Tuesday, January 27, 2009


From Gay Wisdom

Why today?
Well on this date in 1945 the Soviet Red Army arrived at the Auschwitz-Birkenau concentration camp in Poland and liberated the survivors.

This is the day to remember the genocide of approximately six million European Jews during World War II, as part of a program of deliberate extermination planned and executed by the National Socialist German Workers' Party (Nazi) regime in Germany led by Adolf Hitler. Some scholars extend this definition to include the Nazi's systematic murder of Roma; Soviet civilians, Soviet prisoners of war; ethnic Poles; the disabled; Homosexual men; and political and religious opponents. Taking into account all the victims of Nazi persecution, the total number of victims would be between nine and 11 million.

Between 1933-45, more than 100,000 men were arrested and registered by police as homosexuals ("Rosa Listen" or "Pink Lists"), and of these, some 50,000 were officially sentenced. Most of these men spent time in regular prisons, and an estimated 5,000 to 15,000 of the total sentenced were incarcerated in concentration camps. It is unclear how many of these 5,000 to 15,000 eventually perished in the concentration camps. The leading scholar Ruediger Lautman however believes that the death rate in concentration camps of imprisoned homosexuals may have been as high as 60%. Homosexuals in camps were treated in an unusually cruel manner by their captors, and were also persecuted by their fellow inmates. This was a factor in the relatively high death rate for homosexuals, compared to other "anti-social groups".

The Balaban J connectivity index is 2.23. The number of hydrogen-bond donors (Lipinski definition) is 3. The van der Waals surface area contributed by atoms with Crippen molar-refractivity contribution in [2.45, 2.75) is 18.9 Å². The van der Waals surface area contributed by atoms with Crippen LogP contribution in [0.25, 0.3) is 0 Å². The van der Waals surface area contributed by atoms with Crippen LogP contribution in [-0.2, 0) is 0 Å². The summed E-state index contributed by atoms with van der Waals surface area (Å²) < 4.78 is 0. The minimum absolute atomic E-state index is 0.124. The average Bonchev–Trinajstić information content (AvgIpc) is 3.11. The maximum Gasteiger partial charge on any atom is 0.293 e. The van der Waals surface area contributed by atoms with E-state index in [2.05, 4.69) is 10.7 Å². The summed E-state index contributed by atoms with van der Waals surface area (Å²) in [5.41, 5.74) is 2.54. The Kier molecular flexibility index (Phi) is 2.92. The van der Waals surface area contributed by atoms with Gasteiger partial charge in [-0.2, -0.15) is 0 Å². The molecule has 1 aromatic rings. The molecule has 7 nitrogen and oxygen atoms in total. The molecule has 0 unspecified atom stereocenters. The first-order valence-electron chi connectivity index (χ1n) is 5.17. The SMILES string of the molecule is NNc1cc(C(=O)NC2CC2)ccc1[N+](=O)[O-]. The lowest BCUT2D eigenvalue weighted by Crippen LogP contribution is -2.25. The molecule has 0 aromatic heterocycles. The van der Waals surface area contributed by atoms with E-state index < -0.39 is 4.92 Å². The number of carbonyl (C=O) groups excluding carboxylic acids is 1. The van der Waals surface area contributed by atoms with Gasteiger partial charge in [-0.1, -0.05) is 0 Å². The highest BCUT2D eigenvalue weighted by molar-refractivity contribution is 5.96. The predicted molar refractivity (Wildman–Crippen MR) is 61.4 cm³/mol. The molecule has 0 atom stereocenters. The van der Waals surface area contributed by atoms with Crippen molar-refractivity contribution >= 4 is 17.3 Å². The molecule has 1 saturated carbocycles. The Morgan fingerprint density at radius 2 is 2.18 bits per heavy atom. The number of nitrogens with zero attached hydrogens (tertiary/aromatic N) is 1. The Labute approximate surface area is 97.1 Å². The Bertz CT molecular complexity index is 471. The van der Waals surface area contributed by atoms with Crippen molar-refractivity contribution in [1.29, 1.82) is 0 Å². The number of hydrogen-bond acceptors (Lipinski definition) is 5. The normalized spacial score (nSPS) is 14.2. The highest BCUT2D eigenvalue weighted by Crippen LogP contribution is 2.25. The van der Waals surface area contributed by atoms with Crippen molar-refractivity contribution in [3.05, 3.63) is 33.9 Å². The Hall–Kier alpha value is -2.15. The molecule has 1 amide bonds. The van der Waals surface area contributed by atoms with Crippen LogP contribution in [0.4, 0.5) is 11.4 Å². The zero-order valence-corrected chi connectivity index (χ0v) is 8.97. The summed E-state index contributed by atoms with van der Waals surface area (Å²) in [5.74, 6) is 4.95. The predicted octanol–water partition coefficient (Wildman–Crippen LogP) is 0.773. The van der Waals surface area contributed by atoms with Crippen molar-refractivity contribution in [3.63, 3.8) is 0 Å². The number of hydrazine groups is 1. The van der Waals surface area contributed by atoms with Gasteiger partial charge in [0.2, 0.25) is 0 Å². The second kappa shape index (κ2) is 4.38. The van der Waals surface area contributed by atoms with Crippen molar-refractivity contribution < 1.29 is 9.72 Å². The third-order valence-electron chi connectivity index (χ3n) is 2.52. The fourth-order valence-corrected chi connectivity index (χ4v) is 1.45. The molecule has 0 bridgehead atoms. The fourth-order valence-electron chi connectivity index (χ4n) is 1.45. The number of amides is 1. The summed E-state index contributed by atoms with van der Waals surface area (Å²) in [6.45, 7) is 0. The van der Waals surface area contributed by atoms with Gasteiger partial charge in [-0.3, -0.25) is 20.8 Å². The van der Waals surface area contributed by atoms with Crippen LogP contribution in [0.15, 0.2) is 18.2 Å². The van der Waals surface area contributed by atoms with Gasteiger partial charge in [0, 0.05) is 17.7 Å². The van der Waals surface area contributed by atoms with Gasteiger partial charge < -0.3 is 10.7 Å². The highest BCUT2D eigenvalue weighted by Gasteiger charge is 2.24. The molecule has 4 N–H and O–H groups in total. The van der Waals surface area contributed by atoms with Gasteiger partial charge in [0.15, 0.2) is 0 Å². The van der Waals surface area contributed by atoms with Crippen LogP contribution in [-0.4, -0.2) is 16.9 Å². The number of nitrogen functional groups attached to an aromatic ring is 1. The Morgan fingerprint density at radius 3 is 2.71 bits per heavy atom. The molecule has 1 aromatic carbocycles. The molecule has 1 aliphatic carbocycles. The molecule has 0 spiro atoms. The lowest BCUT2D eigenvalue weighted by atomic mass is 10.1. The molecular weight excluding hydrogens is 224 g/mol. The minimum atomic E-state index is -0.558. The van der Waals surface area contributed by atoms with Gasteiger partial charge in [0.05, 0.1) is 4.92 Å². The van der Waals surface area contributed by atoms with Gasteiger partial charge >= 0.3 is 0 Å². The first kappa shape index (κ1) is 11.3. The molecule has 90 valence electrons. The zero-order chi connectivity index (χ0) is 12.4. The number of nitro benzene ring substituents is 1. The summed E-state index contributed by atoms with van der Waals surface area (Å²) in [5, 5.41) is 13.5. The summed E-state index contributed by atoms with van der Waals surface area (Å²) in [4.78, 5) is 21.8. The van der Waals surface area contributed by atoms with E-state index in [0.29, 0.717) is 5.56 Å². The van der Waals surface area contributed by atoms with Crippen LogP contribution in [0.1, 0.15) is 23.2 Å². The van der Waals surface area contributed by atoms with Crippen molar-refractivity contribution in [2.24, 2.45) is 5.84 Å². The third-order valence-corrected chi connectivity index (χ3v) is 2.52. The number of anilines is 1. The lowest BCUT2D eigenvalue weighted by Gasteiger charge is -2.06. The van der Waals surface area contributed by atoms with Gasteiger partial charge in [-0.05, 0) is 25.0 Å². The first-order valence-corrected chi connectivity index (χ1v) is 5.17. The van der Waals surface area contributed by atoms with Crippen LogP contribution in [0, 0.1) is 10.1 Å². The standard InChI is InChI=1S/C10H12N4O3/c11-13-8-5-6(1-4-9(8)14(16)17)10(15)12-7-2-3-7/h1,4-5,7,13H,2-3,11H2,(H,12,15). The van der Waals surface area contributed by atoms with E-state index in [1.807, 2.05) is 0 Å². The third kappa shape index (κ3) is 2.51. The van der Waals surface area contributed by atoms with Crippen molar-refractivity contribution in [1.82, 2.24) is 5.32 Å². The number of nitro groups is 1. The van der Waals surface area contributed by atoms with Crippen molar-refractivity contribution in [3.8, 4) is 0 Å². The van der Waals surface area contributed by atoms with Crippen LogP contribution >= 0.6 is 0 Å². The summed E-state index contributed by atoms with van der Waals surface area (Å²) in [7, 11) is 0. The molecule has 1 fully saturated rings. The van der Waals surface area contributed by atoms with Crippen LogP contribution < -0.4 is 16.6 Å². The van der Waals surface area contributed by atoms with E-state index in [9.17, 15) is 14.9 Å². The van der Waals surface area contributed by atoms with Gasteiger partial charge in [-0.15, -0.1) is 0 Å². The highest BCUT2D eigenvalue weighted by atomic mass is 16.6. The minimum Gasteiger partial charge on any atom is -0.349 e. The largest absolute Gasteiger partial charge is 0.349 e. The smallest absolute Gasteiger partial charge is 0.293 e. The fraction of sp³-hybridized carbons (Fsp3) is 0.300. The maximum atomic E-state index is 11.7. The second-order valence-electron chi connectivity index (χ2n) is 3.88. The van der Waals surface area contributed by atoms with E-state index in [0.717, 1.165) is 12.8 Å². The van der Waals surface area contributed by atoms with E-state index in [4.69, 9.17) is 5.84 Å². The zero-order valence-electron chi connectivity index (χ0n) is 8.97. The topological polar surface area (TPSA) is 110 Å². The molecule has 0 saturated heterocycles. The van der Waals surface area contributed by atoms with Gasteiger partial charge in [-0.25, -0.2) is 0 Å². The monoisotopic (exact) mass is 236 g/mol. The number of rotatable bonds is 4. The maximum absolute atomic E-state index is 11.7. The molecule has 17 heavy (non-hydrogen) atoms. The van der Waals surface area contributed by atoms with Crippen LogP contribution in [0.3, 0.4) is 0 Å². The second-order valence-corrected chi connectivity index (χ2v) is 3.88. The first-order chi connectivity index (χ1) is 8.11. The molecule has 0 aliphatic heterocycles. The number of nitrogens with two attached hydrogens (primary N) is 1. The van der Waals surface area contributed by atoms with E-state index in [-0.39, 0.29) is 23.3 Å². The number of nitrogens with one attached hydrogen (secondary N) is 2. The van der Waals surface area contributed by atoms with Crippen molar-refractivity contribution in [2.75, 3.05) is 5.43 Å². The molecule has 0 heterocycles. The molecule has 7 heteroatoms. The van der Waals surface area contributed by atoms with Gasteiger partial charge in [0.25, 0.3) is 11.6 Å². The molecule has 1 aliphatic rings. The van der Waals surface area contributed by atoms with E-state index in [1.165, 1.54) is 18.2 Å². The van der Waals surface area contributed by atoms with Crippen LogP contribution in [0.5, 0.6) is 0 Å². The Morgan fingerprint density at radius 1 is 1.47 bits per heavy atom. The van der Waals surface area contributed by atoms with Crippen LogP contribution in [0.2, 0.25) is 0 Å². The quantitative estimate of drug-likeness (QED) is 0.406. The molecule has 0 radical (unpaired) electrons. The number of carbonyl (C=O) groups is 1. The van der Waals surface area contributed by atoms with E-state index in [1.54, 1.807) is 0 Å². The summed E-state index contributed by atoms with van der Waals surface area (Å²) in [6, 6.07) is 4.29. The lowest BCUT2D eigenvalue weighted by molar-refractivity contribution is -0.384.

More recently however German state television channel Deutsche Welle updated this figure to "almost 55,000" deaths following the study of documents from archives in East Germany that had been inaccessible to researchers for decades after the war.

After the war, the treatment of homosexuals in concentration camps went unacknowledged by most countries. Some that did escape were even re-arrested and imprisoned based on evidence found during the Nazi years. It was not until the 1980s that governments acknowledged this episode, and not until 2002 that the German government apologized to the Gay community. This period still provokes controversy, however.

In 2005, the European Parliament adopted a resolution regarding the Holocaust where the persecution of homosexuals was mentioned.

One of the oldest symbols of the modern Gay rights movement is the pink triangle, which originated from the Nazi concentration camp badges that Homosexuals were required to wear on their clothing. It is estimated that as many as 220,000 Gays and Lesbians perished alongside the 6,000,000 Jews whom the Nazis exterminated in their death camps during World War II as part of Hitler's so-called final solution. For this reason, the Pink Triangle is used both as an identification symbol and as a memento to remind both its wearers and the general public of the atrocities that Gays suffered under Nazi persecutors. ACT-UP (AIDS Coalition to Unleash Power) also adopted the inverted pink triangle to symbolize the "active fight back" against the disease "rather than a passive resignation to fate."

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